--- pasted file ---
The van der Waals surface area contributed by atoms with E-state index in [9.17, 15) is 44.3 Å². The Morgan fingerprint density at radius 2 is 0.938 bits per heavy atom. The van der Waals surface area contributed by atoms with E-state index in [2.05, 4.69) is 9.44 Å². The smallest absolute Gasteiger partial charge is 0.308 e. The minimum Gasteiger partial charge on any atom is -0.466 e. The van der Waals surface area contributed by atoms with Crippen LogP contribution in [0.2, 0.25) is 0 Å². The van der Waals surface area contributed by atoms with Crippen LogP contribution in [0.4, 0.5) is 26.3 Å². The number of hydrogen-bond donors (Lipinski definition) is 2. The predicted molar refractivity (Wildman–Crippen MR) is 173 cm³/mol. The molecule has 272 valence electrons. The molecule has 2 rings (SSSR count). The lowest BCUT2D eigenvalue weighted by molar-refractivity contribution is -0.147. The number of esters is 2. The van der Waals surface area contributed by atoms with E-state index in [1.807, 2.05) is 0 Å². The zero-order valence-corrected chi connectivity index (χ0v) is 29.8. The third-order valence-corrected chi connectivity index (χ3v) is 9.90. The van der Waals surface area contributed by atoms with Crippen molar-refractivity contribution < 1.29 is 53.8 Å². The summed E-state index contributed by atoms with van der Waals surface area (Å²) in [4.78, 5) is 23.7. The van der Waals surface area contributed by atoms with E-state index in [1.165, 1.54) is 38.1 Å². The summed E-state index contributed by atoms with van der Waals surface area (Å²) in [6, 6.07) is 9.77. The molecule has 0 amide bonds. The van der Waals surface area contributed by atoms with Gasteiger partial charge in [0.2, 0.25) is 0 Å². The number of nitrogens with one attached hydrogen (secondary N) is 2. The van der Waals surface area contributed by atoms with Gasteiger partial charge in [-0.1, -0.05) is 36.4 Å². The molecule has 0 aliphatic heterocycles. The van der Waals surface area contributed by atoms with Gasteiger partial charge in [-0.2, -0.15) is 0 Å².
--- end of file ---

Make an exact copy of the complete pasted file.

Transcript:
The van der Waals surface area contributed by atoms with E-state index in [9.17, 15) is 44.3 Å². The Morgan fingerprint density at radius 2 is 0.938 bits per heavy atom. The van der Waals surface area contributed by atoms with E-state index in [2.05, 4.69) is 9.44 Å². The smallest absolute Gasteiger partial charge is 0.308 e. The minimum Gasteiger partial charge on any atom is -0.466 e. The van der Waals surface area contributed by atoms with Crippen LogP contribution in [0.2, 0.25) is 0 Å². The van der Waals surface area contributed by atoms with Crippen LogP contribution in [0.4, 0.5) is 26.3 Å². The number of hydrogen-bond donors (Lipinski definition) is 2. The predicted molar refractivity (Wildman–Crippen MR) is 173 cm³/mol. The molecule has 272 valence electrons. The molecule has 2 rings (SSSR count). The lowest BCUT2D eigenvalue weighted by molar-refractivity contribution is -0.147. The number of esters is 2. The van der Waals surface area contributed by atoms with E-state index in [1.807, 2.05) is 0 Å². The zero-order valence-corrected chi connectivity index (χ0v) is 29.8. The third-order valence-corrected chi connectivity index (χ3v) is 9.90. The van der Waals surface area contributed by atoms with Crippen molar-refractivity contribution < 1.29 is 53.8 Å². The summed E-state index contributed by atoms with van der Waals surface area (Å²) in [4.78, 5) is 23.7. The van der Waals surface area contributed by atoms with E-state index in [1.165, 1.54) is 38.1 Å². The summed E-state index contributed by atoms with van der Waals surface area (Å²) in [6, 6.07) is 9.77. The molecule has 0 amide bonds. The van der Waals surface area contributed by atoms with Gasteiger partial charge in [0.2, 0.25) is 0 Å². The number of nitrogens with one attached hydrogen (secondary N) is 2. The van der Waals surface area contributed by atoms with Gasteiger partial charge in [-0.1, -0.05) is 36.4 Å². The molecule has 0 aliphatic heterocycles. The van der Waals surface area contributed by atoms with Gasteiger partial charge in [-0.2, -0.15) is 0 Å².